|| The town of Orange began as a settlement in the late 1820s on a bend in the Sabine River. By the turn of the century, the town expanded north of the river bend. Thomas C.B. Cox (1856-1929), a civil engineer for the Lutcher and Moore Lumber Company from Alabama, married Delha Renfro (1865-1934) in 1890. Cox purchased two lots in 1909 from Agnes Jett in Orange and, by 1910, they built a comfortable house for their family.
Tom and Delha Cox hired Daniel Webster Howell, one of Orange’s major builders, to build the house in the shingle Victorian style. Around the bottom and under the eaves of the house is flared fish scale style skirting. The ceilings are 12 feet high. The floors are made of two-inch planks of white oak. There are 33 windows on the house. Tom Cox’s career began in lumber but then went on to include surveyor, land man, Deputy Sheriff and Head of the Tax Department.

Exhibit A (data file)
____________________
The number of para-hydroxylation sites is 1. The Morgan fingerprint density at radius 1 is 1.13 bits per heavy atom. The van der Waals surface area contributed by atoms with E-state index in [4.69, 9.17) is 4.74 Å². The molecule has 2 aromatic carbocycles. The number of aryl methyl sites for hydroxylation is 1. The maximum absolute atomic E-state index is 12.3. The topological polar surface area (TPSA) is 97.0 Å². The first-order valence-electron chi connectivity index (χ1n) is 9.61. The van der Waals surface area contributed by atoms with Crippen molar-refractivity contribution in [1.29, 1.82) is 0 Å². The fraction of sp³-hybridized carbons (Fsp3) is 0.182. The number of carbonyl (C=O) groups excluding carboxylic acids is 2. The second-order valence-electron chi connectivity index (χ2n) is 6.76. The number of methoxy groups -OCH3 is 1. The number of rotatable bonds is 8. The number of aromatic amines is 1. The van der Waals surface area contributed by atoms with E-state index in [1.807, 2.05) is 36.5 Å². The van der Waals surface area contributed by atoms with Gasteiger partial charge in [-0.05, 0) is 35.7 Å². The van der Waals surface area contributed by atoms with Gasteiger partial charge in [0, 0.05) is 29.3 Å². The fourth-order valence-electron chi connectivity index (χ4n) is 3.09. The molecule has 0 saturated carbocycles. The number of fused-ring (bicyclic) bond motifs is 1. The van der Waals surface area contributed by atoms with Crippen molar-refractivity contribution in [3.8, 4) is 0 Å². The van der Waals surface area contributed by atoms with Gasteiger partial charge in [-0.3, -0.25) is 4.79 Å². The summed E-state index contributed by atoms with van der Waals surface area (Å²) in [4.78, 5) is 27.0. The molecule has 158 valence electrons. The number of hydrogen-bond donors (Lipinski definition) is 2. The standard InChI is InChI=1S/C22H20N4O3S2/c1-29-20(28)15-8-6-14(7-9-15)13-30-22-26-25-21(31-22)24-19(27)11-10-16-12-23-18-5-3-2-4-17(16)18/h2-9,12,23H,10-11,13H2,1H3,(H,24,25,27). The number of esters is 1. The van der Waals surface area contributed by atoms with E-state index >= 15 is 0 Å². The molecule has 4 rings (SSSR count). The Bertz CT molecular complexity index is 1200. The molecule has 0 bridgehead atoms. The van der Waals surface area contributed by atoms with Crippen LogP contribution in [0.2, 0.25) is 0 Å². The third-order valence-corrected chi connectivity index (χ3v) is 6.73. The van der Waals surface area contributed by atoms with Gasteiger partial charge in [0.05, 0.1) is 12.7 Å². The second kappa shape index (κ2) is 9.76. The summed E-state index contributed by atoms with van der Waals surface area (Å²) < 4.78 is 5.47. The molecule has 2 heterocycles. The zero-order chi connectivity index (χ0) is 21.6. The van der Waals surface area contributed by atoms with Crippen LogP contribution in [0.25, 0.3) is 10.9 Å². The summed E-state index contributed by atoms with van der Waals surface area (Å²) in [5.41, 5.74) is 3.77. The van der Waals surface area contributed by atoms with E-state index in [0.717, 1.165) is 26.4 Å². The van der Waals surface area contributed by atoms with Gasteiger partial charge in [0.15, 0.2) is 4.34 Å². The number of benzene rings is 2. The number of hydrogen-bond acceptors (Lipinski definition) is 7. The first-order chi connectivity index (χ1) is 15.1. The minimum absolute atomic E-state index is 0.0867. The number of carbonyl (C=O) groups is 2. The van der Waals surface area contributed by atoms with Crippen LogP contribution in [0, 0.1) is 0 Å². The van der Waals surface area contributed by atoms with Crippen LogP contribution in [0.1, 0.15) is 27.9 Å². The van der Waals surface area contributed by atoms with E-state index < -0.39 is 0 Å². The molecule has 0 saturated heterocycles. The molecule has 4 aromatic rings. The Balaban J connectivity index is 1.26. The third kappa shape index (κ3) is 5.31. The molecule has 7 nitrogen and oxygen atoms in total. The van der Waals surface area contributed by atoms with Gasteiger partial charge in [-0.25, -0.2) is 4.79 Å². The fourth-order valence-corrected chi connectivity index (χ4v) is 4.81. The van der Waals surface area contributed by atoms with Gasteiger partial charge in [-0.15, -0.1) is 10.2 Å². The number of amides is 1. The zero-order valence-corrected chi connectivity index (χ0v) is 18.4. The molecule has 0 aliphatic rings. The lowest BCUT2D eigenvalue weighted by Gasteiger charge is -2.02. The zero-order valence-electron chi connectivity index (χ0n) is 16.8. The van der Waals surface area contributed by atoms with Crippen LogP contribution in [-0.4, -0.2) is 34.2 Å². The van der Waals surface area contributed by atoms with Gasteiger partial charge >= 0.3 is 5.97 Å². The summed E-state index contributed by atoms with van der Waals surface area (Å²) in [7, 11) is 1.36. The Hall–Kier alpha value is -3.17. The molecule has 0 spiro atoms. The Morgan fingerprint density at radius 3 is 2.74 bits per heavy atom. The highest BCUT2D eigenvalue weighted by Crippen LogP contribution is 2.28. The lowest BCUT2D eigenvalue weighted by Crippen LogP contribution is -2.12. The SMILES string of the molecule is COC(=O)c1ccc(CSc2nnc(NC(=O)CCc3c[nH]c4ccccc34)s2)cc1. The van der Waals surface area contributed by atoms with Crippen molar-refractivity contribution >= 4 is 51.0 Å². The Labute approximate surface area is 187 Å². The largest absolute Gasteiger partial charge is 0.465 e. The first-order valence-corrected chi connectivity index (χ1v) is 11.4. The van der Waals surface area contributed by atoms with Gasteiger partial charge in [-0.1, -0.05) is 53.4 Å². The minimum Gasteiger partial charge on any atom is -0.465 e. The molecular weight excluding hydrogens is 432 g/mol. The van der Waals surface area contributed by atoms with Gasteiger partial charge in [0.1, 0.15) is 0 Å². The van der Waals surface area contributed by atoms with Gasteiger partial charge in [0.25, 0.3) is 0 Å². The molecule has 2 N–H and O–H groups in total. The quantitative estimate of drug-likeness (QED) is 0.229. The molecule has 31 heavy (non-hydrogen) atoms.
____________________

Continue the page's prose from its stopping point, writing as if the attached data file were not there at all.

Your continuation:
Several more families and tenants lived here over the years, including Carlton Trimble, President of the Chamber of Commerce and member of the Economic Development Council following World War II. In 1944, the Trimble family added a second floor to the house and turned the back porch into a full room. The Roberts family in the 1960s added a carport and a fallout shelter to the house, now removed. This home is a reminder of the early 20th century development of the area and the craftsmanship that preserves our heritage for generations to come.